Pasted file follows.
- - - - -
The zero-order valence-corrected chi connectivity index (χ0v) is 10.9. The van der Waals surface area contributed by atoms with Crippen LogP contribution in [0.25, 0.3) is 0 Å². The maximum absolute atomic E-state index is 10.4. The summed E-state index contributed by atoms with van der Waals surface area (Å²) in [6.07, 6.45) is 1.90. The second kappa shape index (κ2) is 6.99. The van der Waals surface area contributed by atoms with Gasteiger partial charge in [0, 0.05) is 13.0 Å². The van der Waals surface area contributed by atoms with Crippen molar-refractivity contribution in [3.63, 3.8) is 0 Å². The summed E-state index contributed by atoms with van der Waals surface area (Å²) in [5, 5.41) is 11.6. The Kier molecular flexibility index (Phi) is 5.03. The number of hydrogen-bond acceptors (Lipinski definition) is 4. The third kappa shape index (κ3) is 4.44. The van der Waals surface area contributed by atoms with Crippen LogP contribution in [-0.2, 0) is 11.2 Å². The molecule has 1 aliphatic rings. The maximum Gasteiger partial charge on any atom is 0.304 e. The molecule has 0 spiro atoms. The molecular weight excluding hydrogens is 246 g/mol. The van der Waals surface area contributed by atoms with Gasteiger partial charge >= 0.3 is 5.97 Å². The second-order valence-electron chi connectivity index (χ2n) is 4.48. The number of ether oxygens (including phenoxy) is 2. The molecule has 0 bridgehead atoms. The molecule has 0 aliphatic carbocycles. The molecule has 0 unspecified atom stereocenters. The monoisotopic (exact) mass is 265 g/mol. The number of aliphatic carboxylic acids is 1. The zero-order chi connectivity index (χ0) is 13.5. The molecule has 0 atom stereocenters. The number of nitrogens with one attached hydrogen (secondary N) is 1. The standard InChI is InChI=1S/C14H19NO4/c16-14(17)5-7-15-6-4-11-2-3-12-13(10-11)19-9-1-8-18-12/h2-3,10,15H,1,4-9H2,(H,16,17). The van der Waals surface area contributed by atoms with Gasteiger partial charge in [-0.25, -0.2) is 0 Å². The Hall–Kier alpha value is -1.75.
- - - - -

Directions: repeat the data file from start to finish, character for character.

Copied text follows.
The zero-order valence-corrected chi connectivity index (χ0v) is 10.9. The van der Waals surface area contributed by atoms with Crippen LogP contribution in [0.25, 0.3) is 0 Å². The maximum absolute atomic E-state index is 10.4. The summed E-state index contributed by atoms with van der Waals surface area (Å²) in [6.07, 6.45) is 1.90. The second kappa shape index (κ2) is 6.99. The van der Waals surface area contributed by atoms with Gasteiger partial charge in [0, 0.05) is 13.0 Å². The van der Waals surface area contributed by atoms with Crippen molar-refractivity contribution in [3.63, 3.8) is 0 Å². The summed E-state index contributed by atoms with van der Waals surface area (Å²) in [5, 5.41) is 11.6. The Kier molecular flexibility index (Phi) is 5.03. The number of hydrogen-bond acceptors (Lipinski definition) is 4. The third kappa shape index (κ3) is 4.44. The van der Waals surface area contributed by atoms with Crippen LogP contribution in [-0.2, 0) is 11.2 Å². The molecule has 1 aliphatic rings. The maximum Gasteiger partial charge on any atom is 0.304 e. The molecule has 0 spiro atoms. The molecular weight excluding hydrogens is 246 g/mol. The van der Waals surface area contributed by atoms with Gasteiger partial charge >= 0.3 is 5.97 Å². The second-order valence-electron chi connectivity index (χ2n) is 4.48. The number of ether oxygens (including phenoxy) is 2. The molecule has 0 bridgehead atoms. The molecule has 0 aliphatic carbocycles. The molecule has 0 unspecified atom stereocenters. The monoisotopic (exact) mass is 265 g/mol. The number of aliphatic carboxylic acids is 1. The zero-order chi connectivity index (χ0) is 13.5. The molecule has 0 atom stereocenters. The number of nitrogens with one attached hydrogen (secondary N) is 1. The standard InChI is InChI=1S/C14H19NO4/c16-14(17)5-7-15-6-4-11-2-3-12-13(10-11)19-9-1-8-18-12/h2-3,10,15H,1,4-9H2,(H,16,17). The van der Waals surface area contributed by atoms with Gasteiger partial charge in [-0.25, -0.2) is 0 Å². The Hall–Kier alpha value is -1.75.